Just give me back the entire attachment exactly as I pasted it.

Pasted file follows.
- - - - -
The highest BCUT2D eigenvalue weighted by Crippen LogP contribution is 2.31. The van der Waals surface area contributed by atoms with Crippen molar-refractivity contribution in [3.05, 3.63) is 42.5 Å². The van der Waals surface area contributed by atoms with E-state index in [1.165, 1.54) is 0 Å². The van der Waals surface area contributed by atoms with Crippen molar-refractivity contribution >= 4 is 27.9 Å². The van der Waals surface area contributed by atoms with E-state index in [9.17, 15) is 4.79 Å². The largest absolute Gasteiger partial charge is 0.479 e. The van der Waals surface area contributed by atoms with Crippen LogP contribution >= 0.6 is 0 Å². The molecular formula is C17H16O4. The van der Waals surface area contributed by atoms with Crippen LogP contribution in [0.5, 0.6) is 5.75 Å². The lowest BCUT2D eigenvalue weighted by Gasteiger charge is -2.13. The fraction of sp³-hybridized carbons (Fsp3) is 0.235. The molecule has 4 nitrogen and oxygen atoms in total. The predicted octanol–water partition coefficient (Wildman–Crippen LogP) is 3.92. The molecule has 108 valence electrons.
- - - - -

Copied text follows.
The highest BCUT2D eigenvalue weighted by Crippen LogP contribution is 2.31. The van der Waals surface area contributed by atoms with Crippen molar-refractivity contribution in [3.05, 3.63) is 42.5 Å². The van der Waals surface area contributed by atoms with E-state index in [1.165, 1.54) is 0 Å². The van der Waals surface area contributed by atoms with Crippen molar-refractivity contribution >= 4 is 27.9 Å². The van der Waals surface area contributed by atoms with E-state index in [9.17, 15) is 4.79 Å². The largest absolute Gasteiger partial charge is 0.479 e. The van der Waals surface area contributed by atoms with Crippen LogP contribution >= 0.6 is 0 Å². The molecular formula is C17H16O4. The van der Waals surface area contributed by atoms with Crippen LogP contribution in [0.5, 0.6) is 5.75 Å². The lowest BCUT2D eigenvalue weighted by Gasteiger charge is -2.13. The fraction of sp³-hybridized carbons (Fsp3) is 0.235. The molecule has 4 nitrogen and oxygen atoms in total. The predicted octanol–water partition coefficient (Wildman–Crippen LogP) is 3.92. The molecule has 108 valence electrons.